An installment of Chris Offutt’s Omnivore column, Cooking with Chris.  Every prepper magazine carried an article on water, mainly because there are a lot of overpriced devices out there for gathering, purifying, and transporting it. This gave me a sense of… by Chris Offutt | Feb, 2019

A Points South essay from the Spring 2019 issue My family has laid claim to a variety of nationalities and regional affiliations, yet there are still questions I reflect on from time to time regarding my own claim to my… by Jennifer Ho | Mar, 2019

A feature essay from the Spring 2019 issue. Kris’s threat to leave was a loaded one. No West Virginian makes that decision lightly, and to be the cause of someone’s leaving is a terrible thing. I personally knew the weight… by Mesha Maren | Mar, 2019

On the architecture of white supremacy Let us look again, now, at this beautiful house, read it this time as a series of universally legible signs for white supremacy. You arrive on horseback and wait outside a gate—the first of… by C. Morgan Babst | Mar, 2019

An installment in John T. Edge’s Points South column, Local Fare. Calamity and travel arrest time. They beg focus and feed insights. Tourism has taken on some of the functions that religion once served. Here in America, we have ritualized restaurant… by John T. Edge | Mar, 2019

 A Letter from the Editor, Spring 2019. Though I don’t believe new parents must be homebound, another truth of my current season is that my movements are mostly limited to house and office and places in between. So more than… by Eliza Borné | Mar, 2019

A Points South essay from the Spring 2019 issue Like many other locals, I had never valued the glades. I had never learned to see past the scraggly trees and the rocky fields. A chance Google search one day told… by Rachel Louise Martin | Mar, 2019

An Omnivore essay from the Spring 2019 issue.  Due to his health, Leon Redbone can no longer be interviewed. In a way, he’s become a version of the old-time musicians he so admired, about whom little is known: You can… by Megan Pugh | Mar, 2019

March 22, 2017

was five years old in 1957, when Daisy was at the center of the Arkansas civil rights struggle.

March 22, 2017

Symbols are tricky for the Southern man. But what about the Southern belle?

March 22, 2017

Today, October 25, 2012, we wait for what the cab drivers are calling a “motorcade,” their rolling protest against new regulations proposed by New Orleans mayor Mitch Landrieu and approved by the City Council in April.

March 22, 2017

Marty Robbins’s 1959 hit “El Paso,” uses passionate guitar work to evoke its story of desire, murder, sorrow.

April 21, 2016

If you believe that frogs have personalities, then think of the dusky gopher frog as a diva with a death wish.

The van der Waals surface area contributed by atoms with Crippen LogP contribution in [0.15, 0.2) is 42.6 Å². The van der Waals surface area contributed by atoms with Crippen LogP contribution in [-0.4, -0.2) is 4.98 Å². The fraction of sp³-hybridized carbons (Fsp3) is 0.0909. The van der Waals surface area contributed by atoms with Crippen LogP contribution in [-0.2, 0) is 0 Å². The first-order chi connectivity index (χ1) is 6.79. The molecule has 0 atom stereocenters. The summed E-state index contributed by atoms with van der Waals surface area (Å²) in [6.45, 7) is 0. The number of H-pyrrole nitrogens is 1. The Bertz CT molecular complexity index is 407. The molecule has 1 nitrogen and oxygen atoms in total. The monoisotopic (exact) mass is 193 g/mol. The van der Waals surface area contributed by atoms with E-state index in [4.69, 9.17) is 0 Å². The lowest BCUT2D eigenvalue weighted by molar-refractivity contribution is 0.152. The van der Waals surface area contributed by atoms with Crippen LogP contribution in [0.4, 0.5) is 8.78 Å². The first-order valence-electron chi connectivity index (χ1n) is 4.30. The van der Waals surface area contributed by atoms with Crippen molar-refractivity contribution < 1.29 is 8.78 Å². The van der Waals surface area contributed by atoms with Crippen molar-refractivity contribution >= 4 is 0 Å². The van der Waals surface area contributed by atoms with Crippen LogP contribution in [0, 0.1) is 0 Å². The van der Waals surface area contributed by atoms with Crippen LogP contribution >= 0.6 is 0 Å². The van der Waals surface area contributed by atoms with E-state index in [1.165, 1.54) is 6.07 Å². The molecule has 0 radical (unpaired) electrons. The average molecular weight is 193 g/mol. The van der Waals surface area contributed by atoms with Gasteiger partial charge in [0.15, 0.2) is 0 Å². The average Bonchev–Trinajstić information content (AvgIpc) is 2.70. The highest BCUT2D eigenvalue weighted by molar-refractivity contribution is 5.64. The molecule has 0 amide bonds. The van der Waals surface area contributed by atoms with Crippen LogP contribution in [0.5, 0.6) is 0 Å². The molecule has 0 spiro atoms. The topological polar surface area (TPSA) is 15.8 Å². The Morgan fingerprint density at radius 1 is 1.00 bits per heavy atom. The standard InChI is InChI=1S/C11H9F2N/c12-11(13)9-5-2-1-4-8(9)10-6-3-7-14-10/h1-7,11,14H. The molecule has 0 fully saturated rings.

March 21, 2016
Half a mile from our house there’s a little gas market, run by friendly Russians—Siberians, a few of them—whose presence in southeastern North Carolina remains inexplicable to me, and seemingly to them many days.
March 15, 2017

Short fiction by Glenn Taylor from our Spring 2017 issue. 

I knew something was amiss when I began to see men and women on the street as trees. Their arms were branches and their fingers twigs. Some were sprouting little green buds that looked like lima bean fingernails. Every shoestring was a rat snake. Every breast an eggplant, every swinging dick a banana. 

March 07, 2017

A Points South essay from our 18th Southern Music Issue: Visions of the Blues. 

The spirit of Southern outsider music has taken partial possession of many artists through the years—Charlie Feathers comes to mind, as do Link Wray, Hasil Adkins, and the train-obsessed 1920s banjo player Willard Hodgins. But as a fully realized manifestation—eccentricity expressed as bizarre and beautiful words and sounds—that spirit was at least thrice incarnate in the twentieth century: in the persons of Tennessee ballad singer Hamper McBee, Georgia banjo player Abner Jay, and Guitar Shorty of Elm City, North Carolina.

February 28, 2017

Ma Rene, my great-grandmother on Mama’s side, was a no-nonsense blueswoman. Wide-hipped, bowlegged, and solidly built, she stood barely five feet tall and had a wicked tongue. Her barbecue ribs—and the secret sauce she slow-simmered to go with them—made you want to hurt somebody.

February 21, 2017

No person living today knows exactly what an 1850s minstrel banjo sounded like; the music that was made on such instruments predates the invention of recorded sound. But we know that the banjo was brought to America by Africans, and that white players, including Thomas F. Briggs—author of the first banjo instruction book, an invaluable resource for historians and musicians—learned from black banjoists. When Giddens composes for or performs on her banjo, she channels both the history and the mystery of early American banjo music: what has been passed down as well as what has been lost.